Team Sky has voluntarily withdrawn Colombian rider Sergio Henao from racing as his biological passport values are investigated by the Cycling Anti-Doping Foundation (CADF).
Team Sky issued a statement on Wednesday morning saying that Henao had been contacted by CADF to request information relating to his biological passport between August 2011 and June 2015. CADF is responsible for the Union Cycliste Internationale’s anti-doping programme.
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Henao had previously been withdrawn from racing in March 2014 after anomalies in his biological passport were flagged up. Sky commissioned independent research into Henao’s values – specifically relating to altitude training – and he returned to racing in June 2014.
“After completing their research, the experts had the highest level of confidence that the readings which prompted us to undertake further testing were the athlete’s normal response to altitude,” read the statement.
“Sergio has this week been contacted by the CADF with a request for more information with regards to readings on his Athlete Blood Passport between August 2011 to June 2015. These include the same readings which prompted us to undertake further research in 2014.
“Given the team had drawn the attention of anti-doping authorities to the issue at the time, this does not come as a surprise.
“Sergio has not failed a drug test and the CADF process is conducted confidentially.
“We continue to support Sergio and remain confident in the independent scientific research which was undertaken. We will be helping Sergio make his case robustly over the coming period. He will also withdraw from racing until the issue is resolved given this contact from the CADF and the very obvious distraction to him. There is no obligation on us to do this but it is team policy if and when a formal process such as this begins.”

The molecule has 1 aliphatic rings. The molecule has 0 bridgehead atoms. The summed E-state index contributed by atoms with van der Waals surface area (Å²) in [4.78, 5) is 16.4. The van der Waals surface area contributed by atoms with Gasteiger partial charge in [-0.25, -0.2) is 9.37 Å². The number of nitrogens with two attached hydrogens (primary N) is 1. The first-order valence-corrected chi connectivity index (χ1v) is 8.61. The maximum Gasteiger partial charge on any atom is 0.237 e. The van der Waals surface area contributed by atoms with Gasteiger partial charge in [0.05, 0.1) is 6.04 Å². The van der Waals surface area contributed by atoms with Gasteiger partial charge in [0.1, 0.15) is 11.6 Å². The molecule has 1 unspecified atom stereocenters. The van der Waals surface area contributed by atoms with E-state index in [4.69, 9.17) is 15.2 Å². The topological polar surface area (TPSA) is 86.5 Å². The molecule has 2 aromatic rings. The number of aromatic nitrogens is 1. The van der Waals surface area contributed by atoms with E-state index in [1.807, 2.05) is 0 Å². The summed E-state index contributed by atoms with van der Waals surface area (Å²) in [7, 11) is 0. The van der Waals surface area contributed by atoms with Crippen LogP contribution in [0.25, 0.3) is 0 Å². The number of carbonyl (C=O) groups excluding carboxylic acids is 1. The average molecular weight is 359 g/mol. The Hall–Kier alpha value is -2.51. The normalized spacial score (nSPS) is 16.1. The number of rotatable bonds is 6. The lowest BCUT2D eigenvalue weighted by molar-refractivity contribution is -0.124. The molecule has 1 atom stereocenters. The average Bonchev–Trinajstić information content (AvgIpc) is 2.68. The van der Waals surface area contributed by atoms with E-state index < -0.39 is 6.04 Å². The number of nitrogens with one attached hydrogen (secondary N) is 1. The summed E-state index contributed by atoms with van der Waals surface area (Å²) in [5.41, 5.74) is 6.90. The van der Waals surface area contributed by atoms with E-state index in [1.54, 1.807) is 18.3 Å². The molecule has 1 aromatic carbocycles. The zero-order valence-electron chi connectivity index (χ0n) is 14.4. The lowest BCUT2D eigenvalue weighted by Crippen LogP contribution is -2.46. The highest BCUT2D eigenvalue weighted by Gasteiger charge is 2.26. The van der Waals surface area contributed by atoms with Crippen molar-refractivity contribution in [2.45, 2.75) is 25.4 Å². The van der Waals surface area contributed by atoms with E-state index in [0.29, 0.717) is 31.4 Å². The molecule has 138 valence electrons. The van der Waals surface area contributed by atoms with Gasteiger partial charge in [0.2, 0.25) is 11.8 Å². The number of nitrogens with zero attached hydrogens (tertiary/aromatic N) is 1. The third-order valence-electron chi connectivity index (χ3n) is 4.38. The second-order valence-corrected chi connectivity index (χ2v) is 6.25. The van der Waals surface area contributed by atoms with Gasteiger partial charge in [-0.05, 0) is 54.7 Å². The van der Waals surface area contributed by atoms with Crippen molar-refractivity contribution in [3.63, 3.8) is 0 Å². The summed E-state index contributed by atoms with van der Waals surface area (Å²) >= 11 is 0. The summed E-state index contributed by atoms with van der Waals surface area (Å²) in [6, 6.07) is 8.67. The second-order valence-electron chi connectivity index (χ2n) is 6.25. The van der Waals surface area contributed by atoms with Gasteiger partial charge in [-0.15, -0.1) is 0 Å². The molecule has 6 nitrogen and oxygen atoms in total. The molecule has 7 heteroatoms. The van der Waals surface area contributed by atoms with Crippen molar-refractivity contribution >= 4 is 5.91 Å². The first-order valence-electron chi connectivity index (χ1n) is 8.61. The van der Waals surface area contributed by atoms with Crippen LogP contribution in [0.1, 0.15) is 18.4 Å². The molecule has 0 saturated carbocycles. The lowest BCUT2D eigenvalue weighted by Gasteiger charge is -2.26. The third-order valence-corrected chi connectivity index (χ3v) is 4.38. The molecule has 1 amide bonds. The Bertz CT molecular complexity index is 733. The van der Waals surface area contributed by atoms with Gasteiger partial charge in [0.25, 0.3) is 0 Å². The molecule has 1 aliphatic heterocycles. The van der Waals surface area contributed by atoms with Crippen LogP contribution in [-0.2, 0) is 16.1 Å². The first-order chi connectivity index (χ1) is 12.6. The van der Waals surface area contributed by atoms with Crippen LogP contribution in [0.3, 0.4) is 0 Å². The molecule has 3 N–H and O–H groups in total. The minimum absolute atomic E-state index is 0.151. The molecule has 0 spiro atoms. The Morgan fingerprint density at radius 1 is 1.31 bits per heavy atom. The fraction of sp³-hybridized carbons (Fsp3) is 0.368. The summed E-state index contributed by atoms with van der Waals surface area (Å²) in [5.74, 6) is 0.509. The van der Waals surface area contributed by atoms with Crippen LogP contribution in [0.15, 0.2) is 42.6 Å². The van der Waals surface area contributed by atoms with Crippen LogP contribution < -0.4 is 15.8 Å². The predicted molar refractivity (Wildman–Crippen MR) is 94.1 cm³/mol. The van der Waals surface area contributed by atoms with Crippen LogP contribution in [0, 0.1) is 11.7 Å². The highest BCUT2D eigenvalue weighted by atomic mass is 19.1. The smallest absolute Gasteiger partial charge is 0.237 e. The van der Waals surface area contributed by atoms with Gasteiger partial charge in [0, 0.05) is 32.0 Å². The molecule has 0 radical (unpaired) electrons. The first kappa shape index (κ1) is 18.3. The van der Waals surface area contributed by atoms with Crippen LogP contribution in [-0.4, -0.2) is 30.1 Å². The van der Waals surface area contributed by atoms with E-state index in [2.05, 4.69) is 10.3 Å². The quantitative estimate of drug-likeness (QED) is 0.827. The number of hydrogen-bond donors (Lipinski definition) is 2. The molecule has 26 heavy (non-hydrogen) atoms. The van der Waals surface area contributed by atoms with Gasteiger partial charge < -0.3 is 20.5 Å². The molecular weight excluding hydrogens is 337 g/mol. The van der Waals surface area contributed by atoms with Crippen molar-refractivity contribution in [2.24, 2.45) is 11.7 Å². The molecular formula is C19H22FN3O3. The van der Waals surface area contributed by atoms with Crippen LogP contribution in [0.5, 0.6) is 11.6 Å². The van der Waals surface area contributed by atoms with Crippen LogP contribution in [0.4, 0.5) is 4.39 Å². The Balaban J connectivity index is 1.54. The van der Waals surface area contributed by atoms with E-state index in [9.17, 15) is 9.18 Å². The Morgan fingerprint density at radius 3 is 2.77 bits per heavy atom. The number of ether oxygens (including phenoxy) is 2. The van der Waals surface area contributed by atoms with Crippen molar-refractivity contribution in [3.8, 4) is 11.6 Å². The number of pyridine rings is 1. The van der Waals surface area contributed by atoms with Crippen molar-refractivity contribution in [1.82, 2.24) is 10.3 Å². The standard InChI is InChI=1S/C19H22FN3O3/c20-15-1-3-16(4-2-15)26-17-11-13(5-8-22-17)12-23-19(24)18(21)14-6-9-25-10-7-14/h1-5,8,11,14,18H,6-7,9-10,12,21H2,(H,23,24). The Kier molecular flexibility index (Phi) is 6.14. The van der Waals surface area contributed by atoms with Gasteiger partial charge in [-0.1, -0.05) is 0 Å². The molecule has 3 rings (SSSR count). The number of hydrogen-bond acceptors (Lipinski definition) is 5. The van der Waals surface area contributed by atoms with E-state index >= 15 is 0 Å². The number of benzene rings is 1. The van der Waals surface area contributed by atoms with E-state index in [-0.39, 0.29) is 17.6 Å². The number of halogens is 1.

The 28-year-old had been named on Sky’s squad for Wednesday’s La Flèche Wallonne in Belgium, but has been withdrawn from the race.
Shortly after Henao returned to racing in June 2014 he suffered a crash during the Tour de Suisse and broke his kneecap. He returned from injury in March 2015 and has steadily been returning to condition. This season he placed third overall at the Tour Down Under and second overall in the Tour of the Basque Country.
Team Sky principal, Sir Dave Brailsford said: “The physiology of ‘altitude natives’ is a complex area. The science is limited and in recent years we have proactively sought to understand it better by undertaking detailed scientific research – both for Sergio and for the benefit of clean sport more widely.
“We recognise why the CADF have raised this issue as it is one we have obviously raised ourselves. Thus far Sergio’s data has been anonymous to the CADF experts. We hope and believe they will reach the same conclusions when they consider the background and all the evidence over the coming weeks.
“We believe in Sergio. He has just come back to full fitness after spending eight months recovering from a potentially career ending crash. But we respect the CADF process and will apply our team policy in the circumstances.
“We will continue to support him fully during this period so he can get back to racing as soon as possible.”